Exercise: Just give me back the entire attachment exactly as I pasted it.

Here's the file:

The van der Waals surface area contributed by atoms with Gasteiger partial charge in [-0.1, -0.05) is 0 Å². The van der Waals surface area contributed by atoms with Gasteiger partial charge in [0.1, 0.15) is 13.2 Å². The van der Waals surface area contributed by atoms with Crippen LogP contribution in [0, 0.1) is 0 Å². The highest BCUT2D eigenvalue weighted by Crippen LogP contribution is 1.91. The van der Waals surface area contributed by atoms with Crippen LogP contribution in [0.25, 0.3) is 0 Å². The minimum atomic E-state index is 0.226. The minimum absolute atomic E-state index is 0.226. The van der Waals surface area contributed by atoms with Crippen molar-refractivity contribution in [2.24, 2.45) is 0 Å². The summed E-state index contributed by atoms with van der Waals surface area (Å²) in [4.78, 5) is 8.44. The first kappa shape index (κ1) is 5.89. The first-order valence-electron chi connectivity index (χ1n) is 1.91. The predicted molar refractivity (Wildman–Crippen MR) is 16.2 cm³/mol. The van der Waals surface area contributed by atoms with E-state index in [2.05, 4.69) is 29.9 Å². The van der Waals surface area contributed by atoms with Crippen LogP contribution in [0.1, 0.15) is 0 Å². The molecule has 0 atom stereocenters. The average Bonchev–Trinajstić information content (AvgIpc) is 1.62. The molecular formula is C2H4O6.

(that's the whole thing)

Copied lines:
The van der Waals surface area contributed by atoms with Gasteiger partial charge in [-0.1, -0.05) is 0 Å². The van der Waals surface area contributed by atoms with Gasteiger partial charge in [0.1, 0.15) is 13.2 Å². The van der Waals surface area contributed by atoms with Crippen LogP contribution in [0, 0.1) is 0 Å². The highest BCUT2D eigenvalue weighted by Crippen LogP contribution is 1.91. The van der Waals surface area contributed by atoms with Crippen LogP contribution in [0.25, 0.3) is 0 Å². The minimum atomic E-state index is 0.226. The minimum absolute atomic E-state index is 0.226. The van der Waals surface area contributed by atoms with Crippen molar-refractivity contribution in [2.24, 2.45) is 0 Å². The summed E-state index contributed by atoms with van der Waals surface area (Å²) in [4.78, 5) is 8.44. The first kappa shape index (κ1) is 5.89. The first-order valence-electron chi connectivity index (χ1n) is 1.91. The predicted molar refractivity (Wildman–Crippen MR) is 16.2 cm³/mol. The van der Waals surface area contributed by atoms with E-state index in [2.05, 4.69) is 29.9 Å². The van der Waals surface area contributed by atoms with Crippen LogP contribution in [0.1, 0.15) is 0 Å². The molecule has 0 atom stereocenters. The average Bonchev–Trinajstić information content (AvgIpc) is 1.62. The molecular formula is C2H4O6.